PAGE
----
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Knowing, Doing, and Asking Great Questions Talk

Knowing, Doing and Asking Great Questions
Resources Used:
Visions of Vocation: Common Grace for the Common Good by Steven Garber
1 Corinthians: A Shorter Exegetical and Pastoral Commentary by Anthony Thiselton
Eichmann in Jerusalem: A Report on the Banality of Evil by Hannah Arendt

I.                    How do we know?  What role does our knowing tell about life and faith?
A.       Wentzville bus driver protects her students
1.        Starting her route, she noticed a suspicious looking man in a Red Ford pickup (similar to the one reported in 2 attempted child abductions).  She called authorities, then drove each student up to their front doors, watching them get safely in their house.
2.       How does the bus driver’s knowledge of prior news affect the present situation?
3.       Could she have acted in a different way?
B.      Knowledge as responsibility (implicating us)
1.        “Knowing can never be morally neutral, but is always morally directive.  We must not only know rightly, but do rightly” (Garber, 90)
2.       How does our knowing implicate us into action?
a.       Is it possible to eschew responsibility when we come to an understanding of a situation?
b.      Often, we see knowledge as only for information or knowledge sake, rather than to responsibly act in a moral way
3.       Example of Le Chambon (Weapons of the Spirit documentary)
a.        “How in the middle of great evil did a great good take place?”
b.      The villagers opened their basements and barns to 5,000 Jews during the Holocaust years, much persecution took place
c.       True learning is paying attention to things as they really are, not how we perceive them through our obstructed lenses.
4.        Example of Adolf Eichmann – Nazi official given responsibility by Hitler to answer “the Jewish question” (39)
a.        “He did his duty, as he told the police and the court over and over again; he not only obeyed orders, he also obeyed the law”
b.      He supposedly didn’t realized what he was doing because he said, “I never killed a Jew, I never gave an order to kill a Jew.”  -
1.       He eschewed responsibility because he was blind to the mechanisms of death in the Holocaust.  He wasn’t the executioner nor was he the one who gave the orders but rather one of the architects of the entire system.
2.       How does his knowledge of the Nazi activity implicate Eichmann?
C.      Hebrew way of knowing and doing (yada)
1.       Relationship, revelation and responsibility
a.        Tree of knowledge of good and evil (test of faithfulness)
2.       Genesis 4:1 – yada “made love to” love and commitment
3.       Exodus 3:5-7 – I am concerned about their suffering (care and concern)
4.       Contrast this with the Enlightenment understanding of knowledge (no responsibility, only an appraisal of what one can rationally perceive through reason)
5.       God reveals himself as not only knowing his people but preceding with a consistent love for them. 
a.        As God communicates his love for people first, he reveals something of his character (revelation)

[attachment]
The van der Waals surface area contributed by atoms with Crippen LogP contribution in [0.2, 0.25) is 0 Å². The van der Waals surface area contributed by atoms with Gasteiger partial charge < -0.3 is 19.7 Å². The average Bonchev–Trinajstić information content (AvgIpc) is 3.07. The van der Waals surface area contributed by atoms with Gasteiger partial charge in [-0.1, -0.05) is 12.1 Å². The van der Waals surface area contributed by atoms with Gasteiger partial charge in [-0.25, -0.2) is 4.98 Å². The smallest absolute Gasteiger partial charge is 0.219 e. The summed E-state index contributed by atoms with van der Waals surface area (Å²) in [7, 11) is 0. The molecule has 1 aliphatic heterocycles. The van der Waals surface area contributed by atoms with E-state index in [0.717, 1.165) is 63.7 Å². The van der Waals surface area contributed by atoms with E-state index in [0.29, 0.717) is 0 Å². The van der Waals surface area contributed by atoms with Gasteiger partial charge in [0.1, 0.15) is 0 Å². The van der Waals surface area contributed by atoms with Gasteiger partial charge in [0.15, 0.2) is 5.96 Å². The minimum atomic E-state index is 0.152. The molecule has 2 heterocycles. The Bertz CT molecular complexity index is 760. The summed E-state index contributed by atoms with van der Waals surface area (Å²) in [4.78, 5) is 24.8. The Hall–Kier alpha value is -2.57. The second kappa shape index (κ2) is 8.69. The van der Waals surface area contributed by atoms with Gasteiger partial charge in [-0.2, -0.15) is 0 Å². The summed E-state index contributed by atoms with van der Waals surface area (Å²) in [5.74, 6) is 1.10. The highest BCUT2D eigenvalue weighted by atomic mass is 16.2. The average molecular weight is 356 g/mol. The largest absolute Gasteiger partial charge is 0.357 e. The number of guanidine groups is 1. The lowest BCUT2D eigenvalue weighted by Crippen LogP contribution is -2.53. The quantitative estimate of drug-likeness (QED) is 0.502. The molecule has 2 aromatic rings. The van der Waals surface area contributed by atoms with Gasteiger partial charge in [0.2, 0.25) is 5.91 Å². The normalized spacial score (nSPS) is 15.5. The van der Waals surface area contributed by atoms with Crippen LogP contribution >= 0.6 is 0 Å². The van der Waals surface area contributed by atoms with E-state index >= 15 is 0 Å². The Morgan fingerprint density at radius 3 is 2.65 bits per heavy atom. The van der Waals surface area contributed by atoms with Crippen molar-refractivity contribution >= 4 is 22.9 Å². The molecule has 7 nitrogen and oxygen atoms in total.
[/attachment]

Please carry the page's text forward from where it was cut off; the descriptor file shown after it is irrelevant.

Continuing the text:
b.      Calling them to live differently (prologue to Decalogue goes into prescriptions for living)
6.       We often times are overly concerned with “What do you believe?” but need to first ask “What do you love?”
7.       How does this knowing radically affect relationships.
D.      I Corinthians 15: Knowing and the Resurrection
1.       For l delivered to you as of first importance what I also received: that Christ died for our sins in accordance with the Scriptures, 4 that he was buried, that he was raised on the third day pin accordance with the Scriptures,
2.       The situation was bleak because there were some in the Corinthian community denying the resurrection, they were hyper-spiritual yet denied this supernatural truth.
3.       Paul’s response is to tell this Corinthian church that he received very early on the message of the good news in creedal form, he didn’t make this up.
4.       Knowledge of the good news and of the resurrection is dependent upon eyewitness testimony (see 1 Cor. 15:5-8)
5.       These creedal truths (Christ died for our sins, was buried, was raised on the third day) were all in accordance with the story of Scripture in the Old Testament.
a.        Therefore, it is no surprise that Jesus died, was buried, and was raised because it was told about him long ago (Israel’s Scriptures are now your Scriptures)
b.       Early creedal formulation of the death, burial and resurrection of Jesus was not a mere matter of intellectual assent or truth but a spiritual formative group of statements.
c.       “Creeds perform a double role of both as declarations of a theological content and as self-involving personal commitments, like nailing up one’s colors.”  (Anthony Thiselton) Nailing up one’s colors is an expression for staking one’s life on what is witnessed as true.

d.      Knowing and confessing our belief in summary statement are not hum drum events designed to lull the masses to sleep, but demonstrative declarations of what we take to heart about God and how we are willing to lay our lives down for our beliefs.

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